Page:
A mission formed by observers from the Organization of American States (OAS) has released a report lauding the “orderly and normal manner” of the vote.

“The mission salutes the people of Brazil, who turned out to vote yesterday, Sunday, to express their will in a peaceful and democratic manner. Under a highly tense and polarized atmosphere, Brazilian citizens showed maturity and civic commitment,” the report said.

Similarly, markets were upbeat about first-round results. In a note to investors, J.P. Morgan sounded guardedly optimistic about the polls.

"The risks around political polarization, with non-acceptance of the ballot results must be monitored, but so far there have been no notable events to report," it said.

The undramatic polls contrast markedly with the gloom and doom scenario being painted by incumbent president Bolsonaro during the run-up. It might be recalled that Bolsonaro went after the election system hammer and tongs, relentlessly questioning its credibility, and warning of widespread unrest should he lose.

Analysts had feared that Bolsonaro’s polemics was a dangerous tactic to hold on to power, as the incumbent had trailed his rival, ex-president Luiz Inácio Lula da Silva, in all pre-election surveys. Yet Bolsonaro mustered 43.2% of the votes to Lula’s 48.4%, an impressive showing for the perceived underdog. Under Brazil’s election laws, if no candidate gets 50% of the vote in the first round of voting, a runoff election between the highest scoring candidates will be held.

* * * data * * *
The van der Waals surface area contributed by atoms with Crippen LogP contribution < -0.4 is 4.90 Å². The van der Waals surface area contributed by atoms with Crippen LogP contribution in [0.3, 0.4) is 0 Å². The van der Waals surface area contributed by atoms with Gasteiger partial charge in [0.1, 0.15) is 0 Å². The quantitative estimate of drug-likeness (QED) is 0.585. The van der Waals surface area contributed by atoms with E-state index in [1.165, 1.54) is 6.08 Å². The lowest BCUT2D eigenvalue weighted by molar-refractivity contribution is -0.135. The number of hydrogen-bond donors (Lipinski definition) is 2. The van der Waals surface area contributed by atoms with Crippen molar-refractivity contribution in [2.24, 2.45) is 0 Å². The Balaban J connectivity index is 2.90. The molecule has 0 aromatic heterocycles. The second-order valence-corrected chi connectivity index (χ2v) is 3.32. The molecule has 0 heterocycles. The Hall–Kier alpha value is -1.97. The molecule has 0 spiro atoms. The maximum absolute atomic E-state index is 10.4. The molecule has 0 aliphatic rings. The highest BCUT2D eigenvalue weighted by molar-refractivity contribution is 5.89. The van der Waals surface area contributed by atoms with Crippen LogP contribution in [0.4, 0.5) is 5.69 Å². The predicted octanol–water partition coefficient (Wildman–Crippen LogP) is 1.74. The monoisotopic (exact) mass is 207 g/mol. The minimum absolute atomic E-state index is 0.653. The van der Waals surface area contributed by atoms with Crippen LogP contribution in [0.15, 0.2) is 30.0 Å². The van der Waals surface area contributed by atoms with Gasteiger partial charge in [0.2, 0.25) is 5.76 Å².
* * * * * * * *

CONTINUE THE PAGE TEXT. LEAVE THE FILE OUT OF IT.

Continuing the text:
Analysts note that the stronger-than-expected showing of Bolsonaro had seemingly silenced his rhetoric against the voting system. With the prophesied anomalies turning out to be duds, the whole narrative appeared to have been defanged.

Bolsonaro’s sudden silence on the matter is likely to be taken by the public as a walk back and an acknowledgement that the election system he had been denouncing in fact works. This tacit retraction could prove crucial to the country’s post-election stability as Da Silva, despite failing to score an outright win, still pulled 6,000,000 more votes than Bolsonaro, and enjoys an advantage going into the taut mano-a-mano matchup set on Oct. 30.

Saturday, September 24, 2022

Belying fraud allegations: Court upholds Angola polls, African Union lauds successful vote